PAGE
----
End of Suburbia Draws Nigh

This 'living arrangement ... has no future' when cheap gas disappears.

Published: 07-Mar-2005

T face=Times>Already the cold winds of change have started to blow through the suburbs. Everywhere around us there are signs of looming catastrophe.

But as anyone who watches the upcoming television documentary The End of Suburbia: Oil Depletion and the Collapse of the American Dream will see, that doesn't seem to have caused us even a moment's hesitation. If anything, we are rushing towards oblivion faster than ever.

The one-hour special, which airs Wednesday at 10 p.m. on Vision TV, should be a wake-up call to all those denizens of sprawl. If the talking heads who appear in this compelling and deeply disturbing Canadian-made program are right — and they most assuredly are — North America had better figure out new ways of living that don't depend on cheap, plentiful oil.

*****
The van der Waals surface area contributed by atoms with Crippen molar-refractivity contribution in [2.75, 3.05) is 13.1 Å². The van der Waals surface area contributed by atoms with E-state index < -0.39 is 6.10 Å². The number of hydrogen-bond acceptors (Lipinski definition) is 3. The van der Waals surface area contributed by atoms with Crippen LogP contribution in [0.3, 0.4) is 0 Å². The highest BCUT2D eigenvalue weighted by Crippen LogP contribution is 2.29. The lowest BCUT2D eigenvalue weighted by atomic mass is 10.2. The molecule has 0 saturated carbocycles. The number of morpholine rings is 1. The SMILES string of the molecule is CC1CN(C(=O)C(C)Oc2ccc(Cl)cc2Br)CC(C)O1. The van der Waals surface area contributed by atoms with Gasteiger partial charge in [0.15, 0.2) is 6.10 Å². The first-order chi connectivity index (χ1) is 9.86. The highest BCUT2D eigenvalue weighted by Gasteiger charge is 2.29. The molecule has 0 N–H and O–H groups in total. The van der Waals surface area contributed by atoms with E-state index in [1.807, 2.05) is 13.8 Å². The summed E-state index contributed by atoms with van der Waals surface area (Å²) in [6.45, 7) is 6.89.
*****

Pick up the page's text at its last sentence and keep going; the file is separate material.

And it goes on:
Perhaps the most compelling expert on hand, Matthew Simmons, chair of the largest energy investment bank in the world, puts the case against suburbia very eloquently.


Visits to China, India, Malaysia and Pakistan are significant because the trip spells out the Saudi Kingdom's Look East policy, representing a new reorientation in its foreign policy that was heavily tilted toward the West.

The worst two scenarios suggest a drastic decline in output to 875,000 barrels a day by the end of 2007 and to just 520,000 a day by the end of 2008.

Bush said he envisioned a future in which a plug-in hybrid car could drive 40 miles on a lithium-ion battery, then stop at a filling station for ethanol, a fuel usually made from corn, similar to HyMotion Prius pictured below.


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